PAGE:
fA safe pair of hands for the government whipping boy, Andrew Bailey has certainly been on a rollercoaster ride as Governor of the Bank of England since he was appointed just over two years ago.
Bailey got the keys to Threadneedle Street from Mark Carney just as the first Covid-19 wave hit the global economy. Since then, it’s been one nasty shock after another for the man long tipped for the bank’s top job.
The lockdown in the spring of 2020 meant Bailey – a Leicester native – spent a lonely first few months in the governor’s room, with all but a handful of Bank staff working from home.
It wasn’t long before he was accused of making missteps.
Bailey dropped his predecessor’s policy of providing “progressive guidelines” to financial markets, but was accused by investors of failing to create a framework for decision-making similar to that of the US Federal Reserve and European Central Bank.
When inflation started to rise in late 2021, Bailey ran into even more trouble. He said workers should limit their wage demands to help reduce inflation. Unions weren’t the only critics of a message that seemed disconnected from the day-to-day worries of low- and middle-income workers.
But it is the aftermath of the pandemic that has increased the pressure on the 63-year-old. It is the Bank’s job to meet the government’s target of 2% inflation. That has proved increasingly difficult, first due to bottlenecks in global supply and now due to skyrocketing energy prices resulting from the Russian invasion of Ukraine.
Bailey’s predecessor, Carney, had a reputation for being something of a martinet, unlike Eddie George, governor when the Bank gained independence from Labor after the 1997 election. Bailey, George’s bag carrier at the time, has a more consensual laid-back style.
He may even be a little too laid back for his critics, who accused Bailey of sleeping behind the wheel as inflation hits levels not seen in four decades and the economy heads into a five-quarter recession. A football manager presiding over similar results would head for the exit, but Bailey, a West Bromwich Albion supporter, looks safer.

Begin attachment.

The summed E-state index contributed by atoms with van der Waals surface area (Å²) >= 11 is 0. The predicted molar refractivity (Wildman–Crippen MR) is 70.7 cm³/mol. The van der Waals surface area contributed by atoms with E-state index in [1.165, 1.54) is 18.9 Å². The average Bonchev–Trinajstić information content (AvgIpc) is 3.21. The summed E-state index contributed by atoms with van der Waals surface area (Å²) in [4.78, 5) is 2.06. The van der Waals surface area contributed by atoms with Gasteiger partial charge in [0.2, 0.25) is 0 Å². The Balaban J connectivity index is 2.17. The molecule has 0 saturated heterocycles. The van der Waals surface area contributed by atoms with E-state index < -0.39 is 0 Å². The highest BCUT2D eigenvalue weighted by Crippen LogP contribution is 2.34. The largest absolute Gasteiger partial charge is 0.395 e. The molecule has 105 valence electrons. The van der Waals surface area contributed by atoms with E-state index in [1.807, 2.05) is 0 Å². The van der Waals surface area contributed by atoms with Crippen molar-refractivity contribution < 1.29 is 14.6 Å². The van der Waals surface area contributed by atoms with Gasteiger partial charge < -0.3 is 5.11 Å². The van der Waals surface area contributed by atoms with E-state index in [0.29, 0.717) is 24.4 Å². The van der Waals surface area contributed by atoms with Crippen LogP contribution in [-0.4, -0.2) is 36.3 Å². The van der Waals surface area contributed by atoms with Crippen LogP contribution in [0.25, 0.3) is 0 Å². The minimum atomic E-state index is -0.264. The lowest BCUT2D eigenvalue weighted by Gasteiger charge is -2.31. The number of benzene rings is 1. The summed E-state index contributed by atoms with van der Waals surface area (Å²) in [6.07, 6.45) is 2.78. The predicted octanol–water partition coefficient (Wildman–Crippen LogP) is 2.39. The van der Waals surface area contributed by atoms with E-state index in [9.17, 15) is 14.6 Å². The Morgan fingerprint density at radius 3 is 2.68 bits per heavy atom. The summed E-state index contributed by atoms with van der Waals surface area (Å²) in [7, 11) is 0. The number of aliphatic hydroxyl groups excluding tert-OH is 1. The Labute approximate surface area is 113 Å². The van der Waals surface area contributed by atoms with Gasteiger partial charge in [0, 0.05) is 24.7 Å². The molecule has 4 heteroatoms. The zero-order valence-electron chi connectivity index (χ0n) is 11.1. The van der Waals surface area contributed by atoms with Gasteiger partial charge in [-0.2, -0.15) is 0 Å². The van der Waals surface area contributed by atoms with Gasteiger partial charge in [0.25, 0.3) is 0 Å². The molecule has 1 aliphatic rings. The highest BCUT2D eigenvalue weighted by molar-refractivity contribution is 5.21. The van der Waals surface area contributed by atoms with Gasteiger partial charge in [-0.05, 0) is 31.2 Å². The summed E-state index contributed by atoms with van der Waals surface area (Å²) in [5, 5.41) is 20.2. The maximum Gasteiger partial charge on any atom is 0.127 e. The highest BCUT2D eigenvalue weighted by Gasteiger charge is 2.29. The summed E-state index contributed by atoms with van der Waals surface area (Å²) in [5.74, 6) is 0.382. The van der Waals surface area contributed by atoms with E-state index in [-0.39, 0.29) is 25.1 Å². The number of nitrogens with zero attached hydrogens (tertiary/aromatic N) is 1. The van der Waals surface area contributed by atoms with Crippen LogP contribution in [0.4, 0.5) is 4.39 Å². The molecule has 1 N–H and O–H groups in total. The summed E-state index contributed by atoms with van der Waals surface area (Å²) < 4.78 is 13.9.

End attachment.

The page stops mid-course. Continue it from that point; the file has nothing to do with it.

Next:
He is not the first governor to get in trouble with the government. Chancellor Alistair Darling during the global financial crisis was seriously considering not to reappoint Mervyn King for a second term.
But unlike King, Bailey has a fixed eight-year term and plans to figure it out. If Liz Truss or Rishi Sunak want to get rid of him, they will have to take the very risky step of firing him.
Even that seems possible at a time when so many high-ranking conservatives seem to attack political, judicial and financial institutions when they give the government a hard time.
It’s been five and a half years since the Daily Mail headlined ‘Enemies of the People’ to describe Supreme Court justices who agreed that the government needed parliament’s consent to announce Brexit.
Iain Duncan Smith and Jacob Rees-Mogg joined the judge, accusing them of going too far. Both are expected to be placed in a Truss box.
Truss was the justice minister at the time, and after much delay, she released a statement reaffirming the independence of the judiciary.
Bailey must hope that if Truss becomes prime minister, she will be as softened as the bank’s independence is questioned.